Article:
It’s been a year since my mother died. A year without her laughter. A year without her smile. A year without her friendship. It’s been a year of heartache and sadness as I’ve readjusted to life without Mum. A year without… but also a year of surviving and growing and moving forward into the future that waits for me.
I was with Mum when she took her last breaths and in those last moments, I made a promise to her that I would carry her with me in my heart wherever I go. I promised that she would always be with me on my travels and adventures. And her presence has truly been felt as I’ve journeyed through these past 12 months.
To mark the sad anniversary of Mum’s death, I decided I would climb a nearby hill to watch the sunset, taking her along with me in my heart. From my cottage, it’s a 3-mile walk (6 miles total) to the summit and a climb I take regularly. Over the years, I shared many photos and videos from the summit, and Mum and I even enjoyed a video call or two from the top – once when the sun was setting. And so, this seemed a fitting way to remember Mum today.
I intended to make the climb early enough so that I would be at the summit at the exact time of her death (yes, morbid; but it gave me something to focus on). Sadly, student meetings meant I got away a bit late and I was still climbing at that moment. But I stopped and had a wee sip of some of Mum’s “cough syrup” whilst I spoke to her.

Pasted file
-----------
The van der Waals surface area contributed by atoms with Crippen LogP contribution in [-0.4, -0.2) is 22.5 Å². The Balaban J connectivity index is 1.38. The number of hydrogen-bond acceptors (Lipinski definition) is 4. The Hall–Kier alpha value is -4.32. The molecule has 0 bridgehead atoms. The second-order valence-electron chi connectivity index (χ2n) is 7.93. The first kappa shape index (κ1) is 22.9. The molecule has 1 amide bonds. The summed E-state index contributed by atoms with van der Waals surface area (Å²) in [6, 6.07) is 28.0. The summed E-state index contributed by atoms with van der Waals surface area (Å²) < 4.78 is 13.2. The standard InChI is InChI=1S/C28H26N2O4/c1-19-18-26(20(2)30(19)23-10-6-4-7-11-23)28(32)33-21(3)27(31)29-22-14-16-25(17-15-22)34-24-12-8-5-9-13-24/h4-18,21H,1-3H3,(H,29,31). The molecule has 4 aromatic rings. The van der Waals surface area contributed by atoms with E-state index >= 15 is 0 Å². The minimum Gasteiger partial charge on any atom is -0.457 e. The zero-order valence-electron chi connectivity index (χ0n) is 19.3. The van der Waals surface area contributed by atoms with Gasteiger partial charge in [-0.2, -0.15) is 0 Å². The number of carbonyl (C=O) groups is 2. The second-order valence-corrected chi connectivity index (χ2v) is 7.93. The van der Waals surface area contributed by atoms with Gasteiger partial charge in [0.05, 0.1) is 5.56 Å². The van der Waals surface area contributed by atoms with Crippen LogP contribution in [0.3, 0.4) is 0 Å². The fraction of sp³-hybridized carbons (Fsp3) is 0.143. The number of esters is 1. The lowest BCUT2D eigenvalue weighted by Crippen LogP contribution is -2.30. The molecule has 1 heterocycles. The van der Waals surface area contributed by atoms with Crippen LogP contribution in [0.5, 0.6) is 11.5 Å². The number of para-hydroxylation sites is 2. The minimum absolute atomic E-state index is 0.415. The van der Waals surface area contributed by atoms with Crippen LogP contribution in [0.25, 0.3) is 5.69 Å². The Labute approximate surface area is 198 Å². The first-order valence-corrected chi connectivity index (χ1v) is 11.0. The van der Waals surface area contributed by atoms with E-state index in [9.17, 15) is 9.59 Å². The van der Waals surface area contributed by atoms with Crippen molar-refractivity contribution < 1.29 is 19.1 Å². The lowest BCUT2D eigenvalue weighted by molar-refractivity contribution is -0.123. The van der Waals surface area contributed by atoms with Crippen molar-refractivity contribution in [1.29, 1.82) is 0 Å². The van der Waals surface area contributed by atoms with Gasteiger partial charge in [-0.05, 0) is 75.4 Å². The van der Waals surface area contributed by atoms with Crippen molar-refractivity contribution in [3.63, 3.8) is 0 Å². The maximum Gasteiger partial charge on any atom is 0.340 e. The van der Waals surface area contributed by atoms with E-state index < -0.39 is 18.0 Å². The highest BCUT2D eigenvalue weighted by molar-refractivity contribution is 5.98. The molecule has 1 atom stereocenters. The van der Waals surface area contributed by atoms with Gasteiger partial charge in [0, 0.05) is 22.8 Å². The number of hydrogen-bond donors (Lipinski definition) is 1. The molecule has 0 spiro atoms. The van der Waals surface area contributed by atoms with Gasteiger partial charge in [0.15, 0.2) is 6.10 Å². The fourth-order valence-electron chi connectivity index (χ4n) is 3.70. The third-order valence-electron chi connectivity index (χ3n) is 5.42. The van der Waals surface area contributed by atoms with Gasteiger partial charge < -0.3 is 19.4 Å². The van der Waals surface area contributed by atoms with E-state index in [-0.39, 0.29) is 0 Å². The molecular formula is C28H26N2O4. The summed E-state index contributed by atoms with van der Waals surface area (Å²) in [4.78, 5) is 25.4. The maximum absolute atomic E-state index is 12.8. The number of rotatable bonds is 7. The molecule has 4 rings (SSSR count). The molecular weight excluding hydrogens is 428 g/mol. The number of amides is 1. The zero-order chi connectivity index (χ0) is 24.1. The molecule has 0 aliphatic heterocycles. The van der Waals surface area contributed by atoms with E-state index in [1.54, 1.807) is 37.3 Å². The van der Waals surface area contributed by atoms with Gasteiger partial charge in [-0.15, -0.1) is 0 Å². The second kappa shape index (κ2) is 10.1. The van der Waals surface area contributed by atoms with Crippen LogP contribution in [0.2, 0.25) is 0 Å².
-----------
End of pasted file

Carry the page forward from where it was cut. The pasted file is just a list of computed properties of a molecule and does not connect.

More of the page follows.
By then, the fog and mist had really started to settle in so I couldn’t see the views of The Pentlands. But I did notice that there was a lone red grouse perched atop the heather, not far off the trail. It was close enough to make out the lovely red ring around the eyes so I brought out my phone to take a photo. Only it began to fly away at that moment, leaving me with a couple of blurry, unidentifiable images and a relatively nice shot of the bird in flight.
Whilst I know the bird wasn’t Mum, I found it to be very moving to think of Mum’s spirit there in the bird’s energy.
Once the bird was out of sight, I continued my journey to the summit. It was getting foggier by the moment and I was not able to see the hill ahead – although the path itself was very clear and it was still a safe climb. But without the views, I just carried on climbing without stopping for photos.
Because I didn’t stop for scenic views, I reached the summit much faster than expected. But by then, the fog and mist were so thick that it wouldn’t be possible to watch the sunset. Which was a little disappointing, but it just means Mum and I will have to watch the sunset together another day.
I paused at the summit for a couple of moments to think and to have a wee toast to Mum. I carried some of her “cough syrup” in a flask that I got when she and I went on a whisky tasting during her 2012 visit to Scotland. I thought she would appreciate that.
After a few moments at the summit without a view, I turned around and made the climb down the hill. As I continued down, I could see the mist begin to fade at the top of the skyline hills and I began to see the sun peeking through the clouds. The golden rays brought me hope as they glowed through the clouds.
I miss her every day, but I’m so grateful for the strong, loving relationship we had. Life is blessed when your Mum is also your friend.